Several years ago a friend of mine told me, “Jim, I live on the northside (a relatively affluent part of Indianapolis), I work on the northside, I go to church on the northside. I don’t know any poor people.” I told him to come down to Goodwill and I’d introduce him to some.
More recently, I saw another friend of mine who has been tutoring some of the students in Goodwill’s Indianapolis Metropolitan High School. He grew up in a low income part of the city and has been heavily involved in the community for a long time. When I asked him how the tutoring was going, he quietly said, “Jim, I thought I understood the issues (related to the mostly poor, mostly minority students in the school). But until I got to know some of these kids one-on-one, I didn’t have a clue.”
Both of those friends are good, kind, well-intentioned people. So, I’m sure, are most of the politicians from suburbs and small towns who from time to time make statements and introduce legislation that indicate a near-complete lack of understanding of the kind of generational poverty that plagues the poorest, most crime ridden parts of our cities. If nothing else, it would be helpful if they simply acknowledged that no one chooses to be born into those circumstances. Some of us were just luckier than others.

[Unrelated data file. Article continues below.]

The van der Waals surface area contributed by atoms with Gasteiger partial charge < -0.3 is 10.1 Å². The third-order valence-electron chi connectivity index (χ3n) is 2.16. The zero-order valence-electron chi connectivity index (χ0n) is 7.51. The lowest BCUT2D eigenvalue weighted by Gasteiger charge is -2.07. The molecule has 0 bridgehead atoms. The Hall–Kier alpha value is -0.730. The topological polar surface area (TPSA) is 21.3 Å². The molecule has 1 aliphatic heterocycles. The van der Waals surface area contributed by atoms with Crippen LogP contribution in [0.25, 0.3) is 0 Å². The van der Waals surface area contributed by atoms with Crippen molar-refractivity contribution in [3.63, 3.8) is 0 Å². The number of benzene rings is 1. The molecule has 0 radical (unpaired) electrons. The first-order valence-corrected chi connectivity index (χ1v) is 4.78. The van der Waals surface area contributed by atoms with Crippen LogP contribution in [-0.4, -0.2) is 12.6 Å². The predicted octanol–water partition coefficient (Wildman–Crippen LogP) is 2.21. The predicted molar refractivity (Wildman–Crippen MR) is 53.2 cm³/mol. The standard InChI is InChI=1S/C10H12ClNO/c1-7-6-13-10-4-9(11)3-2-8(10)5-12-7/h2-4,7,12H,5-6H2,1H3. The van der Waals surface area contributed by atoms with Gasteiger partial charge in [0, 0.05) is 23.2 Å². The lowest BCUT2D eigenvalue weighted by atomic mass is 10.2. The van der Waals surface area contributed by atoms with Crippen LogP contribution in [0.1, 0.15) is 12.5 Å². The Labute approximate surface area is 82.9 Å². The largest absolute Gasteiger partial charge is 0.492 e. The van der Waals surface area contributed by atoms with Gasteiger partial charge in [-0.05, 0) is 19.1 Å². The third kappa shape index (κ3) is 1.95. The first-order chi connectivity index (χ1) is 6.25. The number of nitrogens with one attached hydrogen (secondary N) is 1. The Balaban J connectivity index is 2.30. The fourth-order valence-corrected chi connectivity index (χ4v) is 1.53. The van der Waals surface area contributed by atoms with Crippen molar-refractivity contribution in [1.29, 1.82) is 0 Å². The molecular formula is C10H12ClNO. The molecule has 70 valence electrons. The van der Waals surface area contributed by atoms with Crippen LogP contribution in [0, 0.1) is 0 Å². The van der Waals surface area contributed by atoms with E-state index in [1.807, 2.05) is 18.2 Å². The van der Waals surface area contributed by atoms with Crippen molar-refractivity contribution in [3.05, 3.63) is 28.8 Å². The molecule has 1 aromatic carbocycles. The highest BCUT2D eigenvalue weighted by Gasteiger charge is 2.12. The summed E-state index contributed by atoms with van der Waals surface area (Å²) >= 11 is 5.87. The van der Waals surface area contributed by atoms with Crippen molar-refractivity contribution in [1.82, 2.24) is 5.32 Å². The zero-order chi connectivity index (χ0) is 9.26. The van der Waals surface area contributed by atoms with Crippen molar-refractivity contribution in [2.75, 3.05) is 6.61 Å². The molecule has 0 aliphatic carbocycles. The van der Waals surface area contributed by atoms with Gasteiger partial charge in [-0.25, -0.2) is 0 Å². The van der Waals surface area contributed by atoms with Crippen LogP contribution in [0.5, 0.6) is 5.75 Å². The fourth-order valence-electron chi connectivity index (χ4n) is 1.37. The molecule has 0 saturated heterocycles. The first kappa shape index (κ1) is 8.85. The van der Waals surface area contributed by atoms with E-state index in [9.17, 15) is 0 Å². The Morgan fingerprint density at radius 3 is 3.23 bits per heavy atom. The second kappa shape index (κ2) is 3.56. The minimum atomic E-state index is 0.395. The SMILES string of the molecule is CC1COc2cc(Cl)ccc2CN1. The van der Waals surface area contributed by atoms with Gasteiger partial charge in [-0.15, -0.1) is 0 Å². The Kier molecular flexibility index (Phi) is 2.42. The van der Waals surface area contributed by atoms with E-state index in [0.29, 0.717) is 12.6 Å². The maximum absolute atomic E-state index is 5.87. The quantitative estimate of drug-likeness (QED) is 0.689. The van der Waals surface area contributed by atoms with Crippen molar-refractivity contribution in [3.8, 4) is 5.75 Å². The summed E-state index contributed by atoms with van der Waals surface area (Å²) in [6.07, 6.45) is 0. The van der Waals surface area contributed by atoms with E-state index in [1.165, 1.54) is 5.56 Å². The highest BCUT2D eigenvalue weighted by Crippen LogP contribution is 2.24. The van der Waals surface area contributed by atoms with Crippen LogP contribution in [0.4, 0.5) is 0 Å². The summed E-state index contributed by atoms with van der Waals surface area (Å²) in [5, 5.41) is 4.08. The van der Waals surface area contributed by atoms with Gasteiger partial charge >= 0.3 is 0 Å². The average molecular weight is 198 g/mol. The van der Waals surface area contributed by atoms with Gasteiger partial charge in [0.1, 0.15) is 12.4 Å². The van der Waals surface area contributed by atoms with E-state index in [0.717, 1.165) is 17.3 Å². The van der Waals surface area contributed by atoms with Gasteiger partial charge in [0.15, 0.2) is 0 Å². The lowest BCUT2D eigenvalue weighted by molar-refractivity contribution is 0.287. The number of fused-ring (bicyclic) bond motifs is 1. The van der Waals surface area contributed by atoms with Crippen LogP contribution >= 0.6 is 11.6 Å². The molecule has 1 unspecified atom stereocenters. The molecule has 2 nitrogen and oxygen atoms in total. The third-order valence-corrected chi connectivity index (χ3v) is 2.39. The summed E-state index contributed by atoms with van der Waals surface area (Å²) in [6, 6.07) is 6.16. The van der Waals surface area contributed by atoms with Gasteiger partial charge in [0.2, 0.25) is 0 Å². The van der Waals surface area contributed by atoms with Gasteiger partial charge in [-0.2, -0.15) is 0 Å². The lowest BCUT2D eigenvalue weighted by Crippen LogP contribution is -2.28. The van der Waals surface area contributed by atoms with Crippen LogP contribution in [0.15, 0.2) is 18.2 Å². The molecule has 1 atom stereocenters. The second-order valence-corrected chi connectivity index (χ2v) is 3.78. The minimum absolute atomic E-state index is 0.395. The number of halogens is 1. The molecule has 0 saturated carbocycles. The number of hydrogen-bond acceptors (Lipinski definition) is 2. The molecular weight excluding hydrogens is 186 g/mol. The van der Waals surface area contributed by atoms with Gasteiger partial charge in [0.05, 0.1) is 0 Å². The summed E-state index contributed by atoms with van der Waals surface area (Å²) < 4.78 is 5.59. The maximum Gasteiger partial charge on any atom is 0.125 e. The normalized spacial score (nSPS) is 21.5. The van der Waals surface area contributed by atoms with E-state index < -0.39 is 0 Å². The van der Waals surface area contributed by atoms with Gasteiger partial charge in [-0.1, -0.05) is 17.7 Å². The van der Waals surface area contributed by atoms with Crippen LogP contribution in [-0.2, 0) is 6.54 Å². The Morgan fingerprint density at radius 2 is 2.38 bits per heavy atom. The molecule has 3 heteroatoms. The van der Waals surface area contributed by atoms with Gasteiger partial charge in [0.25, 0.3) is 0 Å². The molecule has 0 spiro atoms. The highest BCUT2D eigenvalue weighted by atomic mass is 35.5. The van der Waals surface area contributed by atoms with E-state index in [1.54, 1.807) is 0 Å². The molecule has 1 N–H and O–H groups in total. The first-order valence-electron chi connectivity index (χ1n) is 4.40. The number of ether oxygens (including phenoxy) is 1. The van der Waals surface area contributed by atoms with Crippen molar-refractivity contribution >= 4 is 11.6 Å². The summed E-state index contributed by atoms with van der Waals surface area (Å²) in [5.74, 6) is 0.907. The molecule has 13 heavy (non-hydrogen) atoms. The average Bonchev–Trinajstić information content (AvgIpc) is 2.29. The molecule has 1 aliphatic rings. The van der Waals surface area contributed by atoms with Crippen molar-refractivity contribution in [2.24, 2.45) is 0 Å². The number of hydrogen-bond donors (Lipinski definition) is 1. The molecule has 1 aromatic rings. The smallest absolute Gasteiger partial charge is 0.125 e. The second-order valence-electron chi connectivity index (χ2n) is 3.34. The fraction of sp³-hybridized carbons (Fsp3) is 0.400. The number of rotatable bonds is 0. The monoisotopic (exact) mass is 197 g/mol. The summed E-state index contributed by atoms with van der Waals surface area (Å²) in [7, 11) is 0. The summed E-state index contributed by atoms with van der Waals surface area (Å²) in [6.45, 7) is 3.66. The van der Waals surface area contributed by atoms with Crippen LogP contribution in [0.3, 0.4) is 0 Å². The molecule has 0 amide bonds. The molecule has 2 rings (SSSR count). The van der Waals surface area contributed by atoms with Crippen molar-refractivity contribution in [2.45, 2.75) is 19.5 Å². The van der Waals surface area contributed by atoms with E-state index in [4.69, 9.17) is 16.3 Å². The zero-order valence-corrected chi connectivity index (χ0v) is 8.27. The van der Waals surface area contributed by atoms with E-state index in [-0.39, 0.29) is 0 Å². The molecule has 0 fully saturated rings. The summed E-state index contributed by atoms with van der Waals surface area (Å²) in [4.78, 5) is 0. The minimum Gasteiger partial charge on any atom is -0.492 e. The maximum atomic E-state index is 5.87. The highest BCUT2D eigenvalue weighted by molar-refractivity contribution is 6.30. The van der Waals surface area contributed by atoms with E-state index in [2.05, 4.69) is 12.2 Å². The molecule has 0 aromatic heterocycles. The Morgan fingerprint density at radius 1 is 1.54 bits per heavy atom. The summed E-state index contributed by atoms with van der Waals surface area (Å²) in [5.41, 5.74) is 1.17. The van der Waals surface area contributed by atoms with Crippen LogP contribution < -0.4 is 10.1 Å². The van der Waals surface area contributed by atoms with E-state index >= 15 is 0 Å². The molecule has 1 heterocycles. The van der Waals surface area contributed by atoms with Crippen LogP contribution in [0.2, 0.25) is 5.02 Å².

Somewhat related to this lack of knowledge and understanding, an article by Ken Stern titled “Why the Rich Don’t Give” in the April 2013 issue of The Atlantic notes that “One of the most surprising, and perhaps confounding, facts of charity in America is that the people who can least afford to give are the ones who donate the greatest percentages of their income.” The author wonders if “the isolation of wealthy Americans from those in need is a cause of their relative stinginess” and states “It seems that insulation from people in need may dampen the charitable impulse.” I hasten to add that I do not draw a broad generalization about this, as I’ve known plenty of generous wealthy people (and a few stingy poor people, too).
However, even in an organization such as Goodwill that has been working with a high poverty population for decades, we sometimes don’t really understand some of the problems until we get to know the people relatively well. That was our experience after we entered the urban public education arena by opening the Indianapolis Metropolitan High School in 2004. Some of us quickly began to realize that we had only had a peripheral awareness of the kinds of problems many of those students faced outside of school. As we got to know them better, what we learned from the day-to-day contact over time has had a significant influence on some of the directions our organization has since taken.
In my work, I consider myself fortunate to have opportunities to get to know and work with people at just about every level of society. That contact and a lot of experiences over a long period of time have resulted in a firm conviction that, for those of us who are relatively well off, getting to know individuals in circumstances very different from our own will enable us not only to gain a more accurate awareness of the issues they face, but also to be in a better position to develop or support lasting solutions to some of the problems.
If nothing else, knowing such individuals reasonably well tends to make us less judgmental and at times intensely aware that we don’t know everything or have all the answers.